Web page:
The Possible Role of Vitamin K Deficiency in the Pathogenesis of Alzheimer's Disease and in Augmenting Brain Damage Associated With Cardiovascular Disease

Med Hypotheses. 2001 Aug;57(2):151-5. doi: 10.1054/mehy.2001.1307.

Abstract

The incidence of Alzheimer's disease (AD) increases with age and in carriers of the apolipoprotein E4 genotype. A relative deficiency of vitamin K, affecting the extrahepatic functions of the vitamin, is common in ageing men and women. The concentration of vitamin K is lower in the circulating blood of APOE4 carriers than in that of persons with other APOE genotypes. Evidence is accumulating that vitamin K has important functions in the brain, including the regulation of sulfotransferase activity and the activity of a growth factor/tyrosine kinase receptor (Gas 6/Axl). The hypothesis is now proposed that vitamin K deficiency contributes to the pathogenesis of AD and that vitamin K supplementation may have a beneficial effect in preventing or treating the disease. Vitamin K may also reduce neuronal damage associated with cardiovascular disease.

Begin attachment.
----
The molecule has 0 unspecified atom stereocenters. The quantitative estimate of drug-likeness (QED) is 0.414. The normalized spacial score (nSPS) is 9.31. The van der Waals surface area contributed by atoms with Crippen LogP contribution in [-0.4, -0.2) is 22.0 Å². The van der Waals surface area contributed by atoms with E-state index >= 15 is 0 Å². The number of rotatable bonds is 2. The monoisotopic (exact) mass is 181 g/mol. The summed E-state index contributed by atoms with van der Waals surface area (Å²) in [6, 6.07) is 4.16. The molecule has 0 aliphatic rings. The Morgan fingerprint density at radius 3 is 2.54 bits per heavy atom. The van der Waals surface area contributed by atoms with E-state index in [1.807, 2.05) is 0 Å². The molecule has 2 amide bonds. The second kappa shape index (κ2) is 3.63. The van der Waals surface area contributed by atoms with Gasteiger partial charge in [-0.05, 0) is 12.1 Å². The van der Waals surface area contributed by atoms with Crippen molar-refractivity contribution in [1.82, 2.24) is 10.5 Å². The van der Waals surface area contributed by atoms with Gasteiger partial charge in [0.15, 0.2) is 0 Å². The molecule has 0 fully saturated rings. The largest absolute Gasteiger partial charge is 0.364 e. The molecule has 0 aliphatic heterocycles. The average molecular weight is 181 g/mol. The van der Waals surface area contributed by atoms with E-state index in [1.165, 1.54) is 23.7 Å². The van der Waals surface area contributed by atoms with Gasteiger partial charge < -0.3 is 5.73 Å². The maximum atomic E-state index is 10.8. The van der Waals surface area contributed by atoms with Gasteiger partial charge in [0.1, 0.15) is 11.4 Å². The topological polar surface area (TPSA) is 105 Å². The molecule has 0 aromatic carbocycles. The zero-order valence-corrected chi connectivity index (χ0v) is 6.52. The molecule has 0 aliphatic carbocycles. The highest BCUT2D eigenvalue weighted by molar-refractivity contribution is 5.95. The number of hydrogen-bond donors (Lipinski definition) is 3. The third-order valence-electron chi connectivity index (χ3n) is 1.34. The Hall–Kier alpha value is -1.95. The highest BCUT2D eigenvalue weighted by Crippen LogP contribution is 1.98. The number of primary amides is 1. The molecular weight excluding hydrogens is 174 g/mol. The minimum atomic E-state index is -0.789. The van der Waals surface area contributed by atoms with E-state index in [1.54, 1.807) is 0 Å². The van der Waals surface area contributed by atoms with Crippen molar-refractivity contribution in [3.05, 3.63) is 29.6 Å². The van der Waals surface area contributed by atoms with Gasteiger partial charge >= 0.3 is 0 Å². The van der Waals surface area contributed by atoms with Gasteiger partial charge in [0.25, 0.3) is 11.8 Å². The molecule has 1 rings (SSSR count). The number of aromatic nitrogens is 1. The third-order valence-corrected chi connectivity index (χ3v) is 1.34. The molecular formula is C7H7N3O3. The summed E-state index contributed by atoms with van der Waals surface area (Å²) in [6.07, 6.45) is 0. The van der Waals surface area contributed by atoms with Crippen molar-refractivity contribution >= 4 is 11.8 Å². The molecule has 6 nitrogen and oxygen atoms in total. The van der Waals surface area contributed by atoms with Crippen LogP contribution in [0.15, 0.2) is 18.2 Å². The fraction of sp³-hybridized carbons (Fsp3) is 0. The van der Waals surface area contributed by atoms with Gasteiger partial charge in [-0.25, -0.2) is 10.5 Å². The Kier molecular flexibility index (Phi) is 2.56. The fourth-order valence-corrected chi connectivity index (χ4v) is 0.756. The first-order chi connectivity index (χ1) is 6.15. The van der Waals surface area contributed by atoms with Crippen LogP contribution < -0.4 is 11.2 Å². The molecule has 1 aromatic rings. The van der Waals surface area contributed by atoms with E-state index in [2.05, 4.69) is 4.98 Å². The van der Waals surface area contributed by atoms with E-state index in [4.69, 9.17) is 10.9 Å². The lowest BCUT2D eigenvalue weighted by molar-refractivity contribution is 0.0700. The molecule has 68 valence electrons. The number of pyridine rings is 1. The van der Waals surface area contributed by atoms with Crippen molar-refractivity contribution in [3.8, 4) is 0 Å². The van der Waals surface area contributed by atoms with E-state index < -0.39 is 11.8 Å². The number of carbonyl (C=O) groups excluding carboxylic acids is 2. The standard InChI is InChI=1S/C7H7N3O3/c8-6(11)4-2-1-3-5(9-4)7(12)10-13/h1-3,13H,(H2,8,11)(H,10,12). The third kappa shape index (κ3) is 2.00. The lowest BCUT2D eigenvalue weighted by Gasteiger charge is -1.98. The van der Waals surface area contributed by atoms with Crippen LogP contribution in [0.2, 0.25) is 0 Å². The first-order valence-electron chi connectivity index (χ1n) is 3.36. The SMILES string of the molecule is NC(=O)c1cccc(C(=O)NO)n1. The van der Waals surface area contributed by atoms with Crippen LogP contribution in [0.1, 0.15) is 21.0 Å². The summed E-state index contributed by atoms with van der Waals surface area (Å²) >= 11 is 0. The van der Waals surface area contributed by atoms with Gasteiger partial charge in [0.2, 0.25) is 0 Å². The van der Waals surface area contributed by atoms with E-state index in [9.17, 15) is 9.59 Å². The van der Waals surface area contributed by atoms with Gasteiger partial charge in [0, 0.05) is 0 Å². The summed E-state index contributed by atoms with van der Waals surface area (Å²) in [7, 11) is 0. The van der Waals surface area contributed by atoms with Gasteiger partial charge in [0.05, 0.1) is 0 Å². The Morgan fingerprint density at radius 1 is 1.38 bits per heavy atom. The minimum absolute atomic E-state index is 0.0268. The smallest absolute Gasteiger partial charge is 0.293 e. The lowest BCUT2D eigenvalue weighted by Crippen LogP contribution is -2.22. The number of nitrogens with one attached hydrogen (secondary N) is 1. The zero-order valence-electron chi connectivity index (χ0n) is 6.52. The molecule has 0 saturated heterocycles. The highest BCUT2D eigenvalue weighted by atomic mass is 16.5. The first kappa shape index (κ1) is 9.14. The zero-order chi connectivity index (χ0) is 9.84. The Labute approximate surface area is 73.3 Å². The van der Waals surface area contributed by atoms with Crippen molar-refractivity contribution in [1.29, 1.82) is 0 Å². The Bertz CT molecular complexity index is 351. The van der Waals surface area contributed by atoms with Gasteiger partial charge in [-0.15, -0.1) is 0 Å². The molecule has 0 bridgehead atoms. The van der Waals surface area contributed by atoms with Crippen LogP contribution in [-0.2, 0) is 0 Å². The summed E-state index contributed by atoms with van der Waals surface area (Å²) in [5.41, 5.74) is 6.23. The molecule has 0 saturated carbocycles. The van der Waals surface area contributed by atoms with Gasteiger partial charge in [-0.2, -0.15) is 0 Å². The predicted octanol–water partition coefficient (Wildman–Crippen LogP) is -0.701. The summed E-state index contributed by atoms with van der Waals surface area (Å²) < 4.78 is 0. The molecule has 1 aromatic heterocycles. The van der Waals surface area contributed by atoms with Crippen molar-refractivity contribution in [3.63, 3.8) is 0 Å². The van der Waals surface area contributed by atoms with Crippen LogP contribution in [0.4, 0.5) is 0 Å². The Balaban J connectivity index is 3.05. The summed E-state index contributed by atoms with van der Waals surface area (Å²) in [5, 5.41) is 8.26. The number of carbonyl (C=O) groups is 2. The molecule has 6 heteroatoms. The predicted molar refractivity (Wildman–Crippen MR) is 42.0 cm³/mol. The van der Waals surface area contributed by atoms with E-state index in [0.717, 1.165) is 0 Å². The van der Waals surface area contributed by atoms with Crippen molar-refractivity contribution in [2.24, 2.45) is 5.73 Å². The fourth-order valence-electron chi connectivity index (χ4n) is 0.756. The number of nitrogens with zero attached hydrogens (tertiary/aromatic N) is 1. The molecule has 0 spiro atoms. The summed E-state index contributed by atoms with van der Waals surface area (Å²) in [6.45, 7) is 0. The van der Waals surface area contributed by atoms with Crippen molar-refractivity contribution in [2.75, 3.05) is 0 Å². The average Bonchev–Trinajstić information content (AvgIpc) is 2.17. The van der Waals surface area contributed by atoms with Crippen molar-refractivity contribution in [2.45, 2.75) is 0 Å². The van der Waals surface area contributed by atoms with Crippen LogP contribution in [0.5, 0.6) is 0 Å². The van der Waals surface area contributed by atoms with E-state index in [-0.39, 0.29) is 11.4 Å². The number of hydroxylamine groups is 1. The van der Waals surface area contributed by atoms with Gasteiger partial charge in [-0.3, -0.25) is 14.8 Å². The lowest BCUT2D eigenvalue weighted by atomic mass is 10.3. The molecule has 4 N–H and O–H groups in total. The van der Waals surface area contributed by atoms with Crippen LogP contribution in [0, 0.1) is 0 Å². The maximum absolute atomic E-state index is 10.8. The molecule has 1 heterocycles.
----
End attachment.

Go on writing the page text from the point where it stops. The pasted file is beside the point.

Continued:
MeSH terms

  • Alzheimer Disease / etiology*
  • Alzheimer Disease / physiopathology
  • Animals
  • Apolipoprotein E4
  • Apolipoproteins E / physiology
  • Brain / metabolism
  • Brain / pathology*
  • Cardiovascular Diseases / complications*
  • Cell Survival
  • Genotype
  • Humans
  • Vitamin K Deficiency / complications*

Substances

  • Apolipoprotein E4
  • Apolipoproteins E